The panelists for the inaugural session were Prof Upendra Baxi, former VC of the University of Delhi, Dr. Ananya Vajpeyi, Associate Fellow at the Centre for the Study of Developing Societies New Delhi and noted activist John Dayal. In his address, Prof. Baxi shared some of his memories of Asghar Ali Engineer with whom he was like “comrades in arms” and went on to talk about freedom of speech and expression and minority rights. “Mohandas Karamchand Gandhi used to say ‘I do not want just FREEDOM, I want JUST freedom’. That is the essence of minority rights, rights that arise out of just freedom. And Asghar Ali believed in such freedom”, Prof. Baxi said.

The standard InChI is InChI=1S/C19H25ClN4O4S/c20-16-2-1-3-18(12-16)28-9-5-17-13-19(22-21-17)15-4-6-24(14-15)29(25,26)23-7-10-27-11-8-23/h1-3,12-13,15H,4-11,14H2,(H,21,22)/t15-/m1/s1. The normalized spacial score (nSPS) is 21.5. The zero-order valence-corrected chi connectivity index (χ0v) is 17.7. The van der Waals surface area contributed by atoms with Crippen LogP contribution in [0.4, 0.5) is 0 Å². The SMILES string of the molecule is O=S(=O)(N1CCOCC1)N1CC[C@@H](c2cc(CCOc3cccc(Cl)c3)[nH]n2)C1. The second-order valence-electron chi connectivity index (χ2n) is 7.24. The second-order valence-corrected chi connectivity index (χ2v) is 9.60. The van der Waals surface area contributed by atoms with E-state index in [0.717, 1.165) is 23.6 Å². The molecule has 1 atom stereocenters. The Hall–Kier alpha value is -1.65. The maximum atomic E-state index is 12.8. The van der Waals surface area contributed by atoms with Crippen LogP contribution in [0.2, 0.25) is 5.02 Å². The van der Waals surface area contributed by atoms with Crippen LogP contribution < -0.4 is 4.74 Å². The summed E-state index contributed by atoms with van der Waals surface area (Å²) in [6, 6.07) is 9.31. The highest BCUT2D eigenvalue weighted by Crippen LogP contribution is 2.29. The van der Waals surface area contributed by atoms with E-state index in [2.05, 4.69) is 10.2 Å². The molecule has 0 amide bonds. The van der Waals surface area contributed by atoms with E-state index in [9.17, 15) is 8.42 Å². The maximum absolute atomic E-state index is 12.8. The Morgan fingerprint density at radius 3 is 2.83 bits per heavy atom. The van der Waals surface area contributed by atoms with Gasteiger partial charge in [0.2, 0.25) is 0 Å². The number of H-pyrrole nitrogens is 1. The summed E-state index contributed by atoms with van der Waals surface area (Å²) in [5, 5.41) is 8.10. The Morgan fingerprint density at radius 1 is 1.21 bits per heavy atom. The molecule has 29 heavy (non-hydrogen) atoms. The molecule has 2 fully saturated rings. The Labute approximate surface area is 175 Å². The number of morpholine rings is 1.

Talking about freedom of dissent and the upcoming Lok Sabha elections in the country, he stated, “Freedom of speech, expression and dissent are vital to elections and elections are vital to democracy. The maximum toleration of freedom of speech must be allowed at the time of election.” Taking up the recent case of a publishing house withdrawing a book on Hinduism by American researcher Wendy Doniger after being threatened by a rightwing Hindutva group, Prof Upendra Baxi said: “Who offends whose religious sentiments is the question. And that question is never asked because most of the times the books are being banned mechanically without due care. Let it be shown that the entire religious community is against the book, as the petitioner argues on behalf of the community. In that case, nothing will be banned.”